This paper describes a methodical approach to de-risk surfactant-polymer flooding in a heavy oil reservoir using a one-spot EOR pilot. There is limited reference in the literature, if any, to field deployment of surfactant flooding in heavy oil reservoirs with an oil viscosity of more than 1000 cP. The findings of this study can be used to evaluate and potentially improve the techno-economic feasibility of chemical EOR in heavy oil reservoirs with similar properties.
Kumar, Rajive (Kuwait Oil Company) | Al-Kanderi, Jassim (Kuwait Oil Company) | Mishra, Prasanta Kumar (Kuwait Oil Company) | Al-Mutairi, Talal (Kuwait Oil Company) | Baillet, Romain (Beicip-Franlab) | Stozicky, Eléonore (Beicip-Franlab) | Lecante, Gaeël (Beicip-Franlab)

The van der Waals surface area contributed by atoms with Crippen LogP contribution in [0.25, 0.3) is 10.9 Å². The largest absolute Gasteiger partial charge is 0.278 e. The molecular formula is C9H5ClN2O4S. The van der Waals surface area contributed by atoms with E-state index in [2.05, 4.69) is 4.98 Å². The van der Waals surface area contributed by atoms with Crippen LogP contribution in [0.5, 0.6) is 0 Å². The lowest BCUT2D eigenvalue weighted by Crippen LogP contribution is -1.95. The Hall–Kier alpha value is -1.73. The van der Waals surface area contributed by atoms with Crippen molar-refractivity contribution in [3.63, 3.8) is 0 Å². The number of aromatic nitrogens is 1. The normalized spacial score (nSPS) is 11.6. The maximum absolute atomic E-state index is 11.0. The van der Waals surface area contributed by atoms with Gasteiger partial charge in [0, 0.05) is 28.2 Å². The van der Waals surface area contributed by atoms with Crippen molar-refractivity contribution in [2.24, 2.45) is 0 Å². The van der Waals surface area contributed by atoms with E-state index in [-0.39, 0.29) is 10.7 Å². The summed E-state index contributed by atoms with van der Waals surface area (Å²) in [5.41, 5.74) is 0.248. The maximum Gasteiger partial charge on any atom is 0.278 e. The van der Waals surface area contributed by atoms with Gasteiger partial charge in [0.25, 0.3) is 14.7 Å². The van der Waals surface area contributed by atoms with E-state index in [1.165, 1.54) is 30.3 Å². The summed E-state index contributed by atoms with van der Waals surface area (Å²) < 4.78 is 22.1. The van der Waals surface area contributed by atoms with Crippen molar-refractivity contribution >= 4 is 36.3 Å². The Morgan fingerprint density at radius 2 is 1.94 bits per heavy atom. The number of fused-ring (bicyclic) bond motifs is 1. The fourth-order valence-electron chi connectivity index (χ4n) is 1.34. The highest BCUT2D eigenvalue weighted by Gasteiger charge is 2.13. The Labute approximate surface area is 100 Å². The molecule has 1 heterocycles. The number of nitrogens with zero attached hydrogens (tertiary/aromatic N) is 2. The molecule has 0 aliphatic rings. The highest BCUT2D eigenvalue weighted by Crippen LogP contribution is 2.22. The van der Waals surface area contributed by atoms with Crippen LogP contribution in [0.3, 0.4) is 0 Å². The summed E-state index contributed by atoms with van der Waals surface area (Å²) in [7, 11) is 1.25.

This paper describes an advanced methodology for fault and fracture detection using seismic data. The understanding of the fracture network is often necessary for both exploration or production context, as it can be a key driver controlling the fluid movements. In case of highly fractured field, it has to be considered in basin and reservoir models while performing flow simulations or to be taken into account while performing risk analysis for sealing issues. In this paper, we will illustrate the seismic fracture characterization workflow from a study in Kuwait to substantiate this. In this study, in high pore pressure conditions in the formation, the presence of fractures can enhance the drilling risks for future well planning.